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Reinforcing concrete shell

Reinforcing concrete shell

Reinforcing concrete shell


hi, I would like to know if my proceeding is ok. It seems accurate enough.

I have F11,F22,F12 (internal forces of the shell) (Ultimate-str.; NOT service loads)
then I found the principal forces Fmax, Fmin. and design:

1. Tension As = P/(phi*fy)  phi=0,9
2. Compression "check P" with phi [0,85 *f'c(Ag-Ast)+Ast*fy]   phi=0,7
   but simplify Ast*fy ---verify thickness---
3. check flexural/torsion zones

What method can I use to check cracking? Is it ok the Lipnitski method (used for silos)


RE: Reinforcing concrete shell

A shell should not be reinforced with meshes of separations bigger than twice the thickness; at this separations of rebar one first attempt to evaluate the crack width is to adjudicate to every single crack the elongation corresponding to the mesh module. If reinforcement is equal in both directions the mechanical capactity is equal to the value in each direction of the rebar for whatever the direction.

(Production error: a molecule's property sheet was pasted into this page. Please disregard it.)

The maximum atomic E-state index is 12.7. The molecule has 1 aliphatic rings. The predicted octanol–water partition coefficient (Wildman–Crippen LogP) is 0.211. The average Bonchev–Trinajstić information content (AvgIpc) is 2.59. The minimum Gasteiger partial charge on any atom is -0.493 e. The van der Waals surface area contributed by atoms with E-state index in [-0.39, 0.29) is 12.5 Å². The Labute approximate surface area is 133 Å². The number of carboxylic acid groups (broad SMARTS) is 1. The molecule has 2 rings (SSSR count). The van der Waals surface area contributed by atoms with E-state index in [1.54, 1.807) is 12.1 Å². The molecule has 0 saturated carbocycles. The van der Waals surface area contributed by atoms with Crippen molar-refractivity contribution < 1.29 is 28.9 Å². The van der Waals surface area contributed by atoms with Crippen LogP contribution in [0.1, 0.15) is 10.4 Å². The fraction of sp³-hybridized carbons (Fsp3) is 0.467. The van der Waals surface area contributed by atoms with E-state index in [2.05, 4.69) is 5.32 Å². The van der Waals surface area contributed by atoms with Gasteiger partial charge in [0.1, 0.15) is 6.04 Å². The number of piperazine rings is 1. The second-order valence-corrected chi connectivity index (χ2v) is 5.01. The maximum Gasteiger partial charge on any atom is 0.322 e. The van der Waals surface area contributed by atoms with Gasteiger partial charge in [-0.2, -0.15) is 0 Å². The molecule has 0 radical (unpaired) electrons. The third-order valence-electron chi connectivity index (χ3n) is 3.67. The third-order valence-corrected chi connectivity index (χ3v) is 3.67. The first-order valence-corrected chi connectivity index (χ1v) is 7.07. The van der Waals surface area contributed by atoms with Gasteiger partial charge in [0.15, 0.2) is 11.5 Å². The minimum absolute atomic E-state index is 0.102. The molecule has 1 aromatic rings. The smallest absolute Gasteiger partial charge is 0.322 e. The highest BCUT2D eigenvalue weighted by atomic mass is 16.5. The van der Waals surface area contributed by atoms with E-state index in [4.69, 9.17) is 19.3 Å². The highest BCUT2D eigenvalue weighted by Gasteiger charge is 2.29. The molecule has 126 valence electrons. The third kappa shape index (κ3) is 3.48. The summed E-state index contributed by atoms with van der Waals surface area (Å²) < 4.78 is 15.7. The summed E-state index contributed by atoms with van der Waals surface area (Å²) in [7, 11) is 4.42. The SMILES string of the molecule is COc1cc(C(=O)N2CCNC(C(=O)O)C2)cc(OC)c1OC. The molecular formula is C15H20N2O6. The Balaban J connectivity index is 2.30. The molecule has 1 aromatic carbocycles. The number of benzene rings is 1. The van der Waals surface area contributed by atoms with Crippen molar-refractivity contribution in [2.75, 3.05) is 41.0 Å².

A traditional way of limiting the crack width is to limit the service level tensile stresses in the rebar to 1000 or 1200 kgf/cm2.

It will be in any case interesting to evaluate if the shear or tensile stress causes the concrete to be entirely cracked; for this cases you may consider you have some set of cables with concrete hanged of the rebar, and maybe an alternative design is better.

In more than that, many things made with shells need notwithstanding proper additional waterproofing, be the construction of, say, roofs or tanks.

You can also use prestress to help against cracks and tensile forces.

In your named checks I find missing the checks related to the buckling of the shells, that for many of them are paramount, especially vaults and domes.

The formulations used for what I remember are quite consistent with the elastic buckling of the shells for the proper case and shape, except that very adequately, a degraded modulus of deformation of the concrete (Young) is used in the checks, to prevent that with age the structure may buckle.

Presently this calculation can be directly approximated in the FEM analysis by inclusion of P-Delta effects caring of the geometrical nonlinearities- or iterating for the sucessive deformed geometries- whilst using the degraded modulus of Young. Doing so you will have proven that your structure is stable at old age as long as akin to the model.

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